Do I Need To Aerate My Lawn?
Lawn aeration questions are high on the list when I give a clinic or talk on lawn care. Since fall is a great time to aerate cool-season grasses, this is a very timely topic for those with bluegrass, ryegrass, fescue and bentgrass. The best time to aerate warm-season grasses is early summer, however if you have a severe thatch problem in your Bermuda, Zoysia or St. Augustinegrass you can aerate now as long as your lawn is actively growing.
There are two main reasons to aerate. First, when a lawn gets a lot of use (like you get with athletic fields or golf courses) the soil can get packed down and compacted, restricting the flow of water and nutrients. There are some tell-tale signs that your lawn may be compacted. Poor drainage is one. If water pools up on your lawn or runs off instead of soaking in, it could be because the soil is compacted. Lawns that look worn-out are often because of compacted soil.
Second, when a lawn has more than a half inch of thatch; water, air and nutrients may not be getting down to the roots. The tell-tale sign to look for is if your lawn does not really turn a healthy green after feeding. You can check your thatch layer thickness by removing a plug of grass, soil and all, and measuring the thatch layer between the green growth and soil layer. If thatch is greater than a half inch, consider aeration.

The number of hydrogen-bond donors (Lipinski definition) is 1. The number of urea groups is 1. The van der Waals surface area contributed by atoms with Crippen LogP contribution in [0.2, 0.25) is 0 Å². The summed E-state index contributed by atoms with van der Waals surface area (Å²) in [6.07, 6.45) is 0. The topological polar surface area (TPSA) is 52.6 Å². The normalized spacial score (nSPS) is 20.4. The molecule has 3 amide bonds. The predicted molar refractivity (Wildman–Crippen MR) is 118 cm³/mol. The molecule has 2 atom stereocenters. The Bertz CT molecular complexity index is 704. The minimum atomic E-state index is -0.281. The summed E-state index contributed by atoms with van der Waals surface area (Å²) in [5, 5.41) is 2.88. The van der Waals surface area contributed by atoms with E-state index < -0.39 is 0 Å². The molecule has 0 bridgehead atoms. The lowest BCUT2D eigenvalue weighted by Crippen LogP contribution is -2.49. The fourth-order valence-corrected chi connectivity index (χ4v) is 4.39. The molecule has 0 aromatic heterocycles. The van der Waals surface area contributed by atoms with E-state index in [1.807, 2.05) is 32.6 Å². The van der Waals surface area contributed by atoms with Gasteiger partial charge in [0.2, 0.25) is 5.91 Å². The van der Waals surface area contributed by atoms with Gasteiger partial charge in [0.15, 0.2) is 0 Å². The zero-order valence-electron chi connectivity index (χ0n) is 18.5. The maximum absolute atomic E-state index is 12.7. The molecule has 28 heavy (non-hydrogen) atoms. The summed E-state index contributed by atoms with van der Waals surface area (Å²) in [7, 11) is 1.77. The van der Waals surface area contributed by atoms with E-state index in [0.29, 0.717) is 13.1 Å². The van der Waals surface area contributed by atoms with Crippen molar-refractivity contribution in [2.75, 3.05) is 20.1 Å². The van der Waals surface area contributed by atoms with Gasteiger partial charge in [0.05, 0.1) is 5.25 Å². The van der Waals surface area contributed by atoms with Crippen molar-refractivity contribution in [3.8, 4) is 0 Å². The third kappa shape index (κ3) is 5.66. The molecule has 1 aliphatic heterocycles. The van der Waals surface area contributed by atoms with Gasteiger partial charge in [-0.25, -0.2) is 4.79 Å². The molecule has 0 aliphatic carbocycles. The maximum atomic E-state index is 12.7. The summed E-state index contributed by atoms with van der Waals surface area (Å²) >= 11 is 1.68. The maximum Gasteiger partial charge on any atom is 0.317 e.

Aerate your lawn by making individual holes around three quarters of an inch in diameter, three inches deep, and no more than 3 inches apart. This is best done with an aerating machine that removes plugs of soil, not the kind that just punches spike holes in the lawn. Follow up the aeration with a good feeding of Turf Builder.
You can rent an aeration machine, however since they are quite heavy, you may find it best to hire a professional such as Scotts Lawn Care Service (for more info, give them a call at 1-888-736-3478). If you decide to hire a service, you should schedule this ASAP as they get booked up pretty fast this time of year.